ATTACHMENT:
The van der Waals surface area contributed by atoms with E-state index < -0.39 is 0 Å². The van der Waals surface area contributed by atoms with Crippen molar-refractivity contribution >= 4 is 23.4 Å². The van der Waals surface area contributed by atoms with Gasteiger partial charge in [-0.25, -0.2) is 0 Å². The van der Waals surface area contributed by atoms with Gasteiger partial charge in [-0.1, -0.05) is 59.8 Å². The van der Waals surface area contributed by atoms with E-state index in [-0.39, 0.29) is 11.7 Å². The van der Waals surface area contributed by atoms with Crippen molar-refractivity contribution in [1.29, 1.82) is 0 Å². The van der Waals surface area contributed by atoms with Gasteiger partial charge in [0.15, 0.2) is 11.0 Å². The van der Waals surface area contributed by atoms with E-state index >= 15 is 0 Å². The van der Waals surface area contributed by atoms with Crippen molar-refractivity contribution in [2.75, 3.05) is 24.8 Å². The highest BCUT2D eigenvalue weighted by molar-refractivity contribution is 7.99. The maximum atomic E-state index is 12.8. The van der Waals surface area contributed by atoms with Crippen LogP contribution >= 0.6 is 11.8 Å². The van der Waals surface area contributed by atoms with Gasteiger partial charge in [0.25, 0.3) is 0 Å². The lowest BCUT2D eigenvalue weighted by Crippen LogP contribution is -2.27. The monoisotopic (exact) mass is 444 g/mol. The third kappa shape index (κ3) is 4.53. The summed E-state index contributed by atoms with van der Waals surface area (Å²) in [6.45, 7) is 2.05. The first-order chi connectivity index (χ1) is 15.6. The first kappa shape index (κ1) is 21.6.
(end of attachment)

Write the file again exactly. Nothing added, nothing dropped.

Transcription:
The van der Waals surface area contributed by atoms with E-state index < -0.39 is 0 Å². The van der Waals surface area contributed by atoms with Crippen molar-refractivity contribution >= 4 is 23.4 Å². The van der Waals surface area contributed by atoms with Gasteiger partial charge in [-0.25, -0.2) is 0 Å². The van der Waals surface area contributed by atoms with Gasteiger partial charge in [-0.1, -0.05) is 59.8 Å². The van der Waals surface area contributed by atoms with E-state index in [-0.39, 0.29) is 11.7 Å². The van der Waals surface area contributed by atoms with Crippen molar-refractivity contribution in [1.29, 1.82) is 0 Å². The van der Waals surface area contributed by atoms with Gasteiger partial charge in [0.15, 0.2) is 11.0 Å². The van der Waals surface area contributed by atoms with E-state index >= 15 is 0 Å². The van der Waals surface area contributed by atoms with Crippen molar-refractivity contribution in [2.75, 3.05) is 24.8 Å². The highest BCUT2D eigenvalue weighted by molar-refractivity contribution is 7.99. The maximum atomic E-state index is 12.8. The van der Waals surface area contributed by atoms with Crippen LogP contribution >= 0.6 is 11.8 Å². The van der Waals surface area contributed by atoms with Gasteiger partial charge in [0.25, 0.3) is 0 Å². The lowest BCUT2D eigenvalue weighted by Crippen LogP contribution is -2.27. The monoisotopic (exact) mass is 444 g/mol. The third kappa shape index (κ3) is 4.53. The summed E-state index contributed by atoms with van der Waals surface area (Å²) in [6.45, 7) is 2.05. The first-order chi connectivity index (χ1) is 15.6. The first kappa shape index (κ1) is 21.6.